Referring the reader to an article by Mr. Lannin in the Fortnightly Review (1889) advocating the formation of an autonomous Armenian province in Asia Minor with its capital at Zeitoun, the scene of disturbances in 1895, Captain Norman records that the Hintchak (Hunchak) Committee was “directly responsible for all the bloodshed in Anatolia for the past five years”. He says that the original propaganda of the Hintchakists seemed “innocent enough” to the English. The Armenian revolutionaries advocated a free press, freedom of speech, free education and the abolition of taxes. But the original scheme had “merely intended to give the Committee a foothold in Anatolia” whence they could disseminate other ideas as well. For instance, at a meeting held in Marseilles in 1892, a further set of resolutions were adopted, including the arming of the Armenians of Turkey. Captain Norman writes: “Agents from Europe in the guise of Europeans traversed the country from end to end, preaching sadition, enrolling members and collecting money”.

Asia Minor was subdivided into provinces, each ruled by a board, whose members were nominated by the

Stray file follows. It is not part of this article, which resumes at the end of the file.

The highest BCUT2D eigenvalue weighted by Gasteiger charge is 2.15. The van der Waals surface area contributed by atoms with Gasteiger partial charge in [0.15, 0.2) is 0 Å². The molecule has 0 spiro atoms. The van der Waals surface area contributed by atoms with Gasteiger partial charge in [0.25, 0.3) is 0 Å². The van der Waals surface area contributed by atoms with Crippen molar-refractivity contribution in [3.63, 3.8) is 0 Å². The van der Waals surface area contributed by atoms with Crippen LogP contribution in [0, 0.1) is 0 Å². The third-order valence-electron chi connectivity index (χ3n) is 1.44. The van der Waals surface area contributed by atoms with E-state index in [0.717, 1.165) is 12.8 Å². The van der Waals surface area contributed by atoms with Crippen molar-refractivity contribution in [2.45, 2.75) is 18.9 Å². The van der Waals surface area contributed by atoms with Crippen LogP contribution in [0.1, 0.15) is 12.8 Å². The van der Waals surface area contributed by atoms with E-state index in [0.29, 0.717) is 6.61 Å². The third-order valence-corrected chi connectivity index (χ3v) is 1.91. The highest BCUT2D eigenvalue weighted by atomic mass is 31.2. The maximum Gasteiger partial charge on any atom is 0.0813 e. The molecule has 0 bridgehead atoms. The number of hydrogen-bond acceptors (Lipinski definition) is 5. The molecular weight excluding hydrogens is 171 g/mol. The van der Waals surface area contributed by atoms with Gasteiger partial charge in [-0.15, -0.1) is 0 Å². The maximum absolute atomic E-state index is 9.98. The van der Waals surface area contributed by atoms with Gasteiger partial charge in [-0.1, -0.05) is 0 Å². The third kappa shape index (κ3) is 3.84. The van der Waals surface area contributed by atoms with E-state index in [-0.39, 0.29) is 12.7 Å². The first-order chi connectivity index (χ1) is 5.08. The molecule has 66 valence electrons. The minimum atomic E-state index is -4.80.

Hintchak Supreme Council. Espionage was rife. A scale of punishment for breaches of discipline was drawn up and rigorously enforced. Article 8 of the Hintchak Code ran thus: “The Committee will nominate an Executioner-in-Chief who will have under his orders a body of men chosen for their loyalty. Their duty will be to assassinate those sentenced to death for treachery or because their death is deemed necessary for the furtherance of the cause”. Another article lays down the measures to be taken for the protection of weapons given to various committees for use when a rising may be decided on. Another relates to subscribing to the funds of revolutionary societies. Other regulations lay down the means of communications between the local and central committees, the disguise to be used by travelling agents and the methods by which arms, money and revolutionary literature were to be smuggled into the country. The author says that the Armenian bishops, priests and laymen readily joined the Hintchaks and that the Armenian Patriarch himself was a supporter of the same. He declares that members met in the churches to avoid suspicion. After the Armenian riots in Istanbul, the rioters took refuge in the various churches. He states that the Permanent Committee of the Hintchaks has been sitting “in the church within one-hundred yards of the British Embassy gates and from this building the whole operations in Zeitoun have been directed”. It is from this church that messengers bearing letters demanding money under threats of death were sent forth. The author has conversed with Armenians who had knowledge of these letters, he has seen the money handed in and he met people arrested with the incriminating documents in their possession. The ostensible object was to raise money for the insurgents in Zeitoun. He records that those Armenians who refused to subscribe have been murdered “under the order of the Hintchaks”. Describing them as “unfortunate victims of the Hintchak Revolutionists”, the author states that the money distributed by the agents of the Anglo-Armenian Association paves “the way for fresh horrors in the Spring”.